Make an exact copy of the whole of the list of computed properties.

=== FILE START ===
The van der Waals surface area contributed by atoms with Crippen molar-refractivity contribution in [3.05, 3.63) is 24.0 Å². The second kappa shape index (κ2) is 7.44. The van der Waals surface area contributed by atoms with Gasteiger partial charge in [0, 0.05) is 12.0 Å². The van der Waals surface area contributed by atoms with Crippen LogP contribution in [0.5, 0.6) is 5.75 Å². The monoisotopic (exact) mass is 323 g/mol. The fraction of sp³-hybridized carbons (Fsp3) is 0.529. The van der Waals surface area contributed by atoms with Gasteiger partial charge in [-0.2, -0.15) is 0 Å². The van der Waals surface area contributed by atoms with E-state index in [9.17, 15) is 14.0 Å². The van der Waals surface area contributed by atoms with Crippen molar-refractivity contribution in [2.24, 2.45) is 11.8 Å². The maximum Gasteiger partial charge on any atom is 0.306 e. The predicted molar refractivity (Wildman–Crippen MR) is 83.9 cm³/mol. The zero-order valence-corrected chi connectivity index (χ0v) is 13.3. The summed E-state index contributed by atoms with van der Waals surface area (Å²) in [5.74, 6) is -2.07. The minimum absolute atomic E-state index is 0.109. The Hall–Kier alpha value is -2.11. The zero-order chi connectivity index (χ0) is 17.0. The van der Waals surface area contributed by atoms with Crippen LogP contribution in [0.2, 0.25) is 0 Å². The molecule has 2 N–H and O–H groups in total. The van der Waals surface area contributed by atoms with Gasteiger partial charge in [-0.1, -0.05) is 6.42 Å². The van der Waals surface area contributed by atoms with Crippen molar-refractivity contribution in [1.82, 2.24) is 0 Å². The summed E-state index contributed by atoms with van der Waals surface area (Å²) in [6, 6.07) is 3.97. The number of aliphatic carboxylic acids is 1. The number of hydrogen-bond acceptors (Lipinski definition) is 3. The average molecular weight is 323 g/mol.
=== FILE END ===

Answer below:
The van der Waals surface area contributed by atoms with Crippen molar-refractivity contribution in [3.05, 3.63) is 24.0 Å². The second kappa shape index (κ2) is 7.44. The van der Waals surface area contributed by atoms with Gasteiger partial charge in [0, 0.05) is 12.0 Å². The van der Waals surface area contributed by atoms with Crippen LogP contribution in [0.5, 0.6) is 5.75 Å². The monoisotopic (exact) mass is 323 g/mol. The fraction of sp³-hybridized carbons (Fsp3) is 0.529. The van der Waals surface area contributed by atoms with Gasteiger partial charge in [-0.2, -0.15) is 0 Å². The van der Waals surface area contributed by atoms with E-state index in [9.17, 15) is 14.0 Å². The van der Waals surface area contributed by atoms with Crippen molar-refractivity contribution in [2.24, 2.45) is 11.8 Å². The maximum Gasteiger partial charge on any atom is 0.306 e. The predicted molar refractivity (Wildman–Crippen MR) is 83.9 cm³/mol. The zero-order valence-corrected chi connectivity index (χ0v) is 13.3. The summed E-state index contributed by atoms with van der Waals surface area (Å²) in [5.74, 6) is -2.07. The minimum absolute atomic E-state index is 0.109. The Hall–Kier alpha value is -2.11. The zero-order chi connectivity index (χ0) is 17.0. The van der Waals surface area contributed by atoms with Crippen LogP contribution in [0.2, 0.25) is 0 Å². The molecule has 2 N–H and O–H groups in total. The van der Waals surface area contributed by atoms with Gasteiger partial charge in [-0.1, -0.05) is 6.42 Å². The van der Waals surface area contributed by atoms with Crippen molar-refractivity contribution in [1.82, 2.24) is 0 Å². The summed E-state index contributed by atoms with van der Waals surface area (Å²) in [6, 6.07) is 3.97. The number of aliphatic carboxylic acids is 1. The number of hydrogen-bond acceptors (Lipinski definition) is 3. The average molecular weight is 323 g/mol.